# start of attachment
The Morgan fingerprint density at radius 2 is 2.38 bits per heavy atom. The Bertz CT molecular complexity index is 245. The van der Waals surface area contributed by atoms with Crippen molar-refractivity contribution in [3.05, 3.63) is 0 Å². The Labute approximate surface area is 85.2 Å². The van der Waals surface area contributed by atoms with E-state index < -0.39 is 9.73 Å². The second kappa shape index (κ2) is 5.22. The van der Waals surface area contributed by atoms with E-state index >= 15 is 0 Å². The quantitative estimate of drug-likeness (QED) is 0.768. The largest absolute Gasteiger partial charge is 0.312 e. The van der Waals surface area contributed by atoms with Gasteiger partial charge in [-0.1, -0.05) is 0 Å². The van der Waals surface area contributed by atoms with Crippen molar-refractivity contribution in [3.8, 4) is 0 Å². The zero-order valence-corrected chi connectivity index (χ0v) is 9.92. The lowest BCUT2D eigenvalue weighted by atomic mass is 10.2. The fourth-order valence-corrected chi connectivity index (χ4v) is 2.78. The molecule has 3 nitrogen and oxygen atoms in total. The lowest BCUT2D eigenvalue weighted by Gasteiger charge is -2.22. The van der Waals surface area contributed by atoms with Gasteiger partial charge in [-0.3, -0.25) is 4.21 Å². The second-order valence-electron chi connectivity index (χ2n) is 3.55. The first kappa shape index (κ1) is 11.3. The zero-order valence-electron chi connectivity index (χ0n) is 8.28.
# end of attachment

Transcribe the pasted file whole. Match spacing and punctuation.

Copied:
The Morgan fingerprint density at radius 2 is 2.38 bits per heavy atom. The Bertz CT molecular complexity index is 245. The van der Waals surface area contributed by atoms with Crippen molar-refractivity contribution in [3.05, 3.63) is 0 Å². The Labute approximate surface area is 85.2 Å². The van der Waals surface area contributed by atoms with E-state index < -0.39 is 9.73 Å². The second kappa shape index (κ2) is 5.22. The van der Waals surface area contributed by atoms with E-state index >= 15 is 0 Å². The quantitative estimate of drug-likeness (QED) is 0.768. The largest absolute Gasteiger partial charge is 0.312 e. The van der Waals surface area contributed by atoms with Gasteiger partial charge in [-0.1, -0.05) is 0 Å². The van der Waals surface area contributed by atoms with Crippen molar-refractivity contribution in [3.8, 4) is 0 Å². The zero-order valence-corrected chi connectivity index (χ0v) is 9.92. The lowest BCUT2D eigenvalue weighted by atomic mass is 10.2. The fourth-order valence-corrected chi connectivity index (χ4v) is 2.78. The molecule has 3 nitrogen and oxygen atoms in total. The lowest BCUT2D eigenvalue weighted by Gasteiger charge is -2.22. The van der Waals surface area contributed by atoms with Gasteiger partial charge in [-0.3, -0.25) is 4.21 Å². The second-order valence-electron chi connectivity index (χ2n) is 3.55. The first kappa shape index (κ1) is 11.3. The zero-order valence-electron chi connectivity index (χ0n) is 8.28.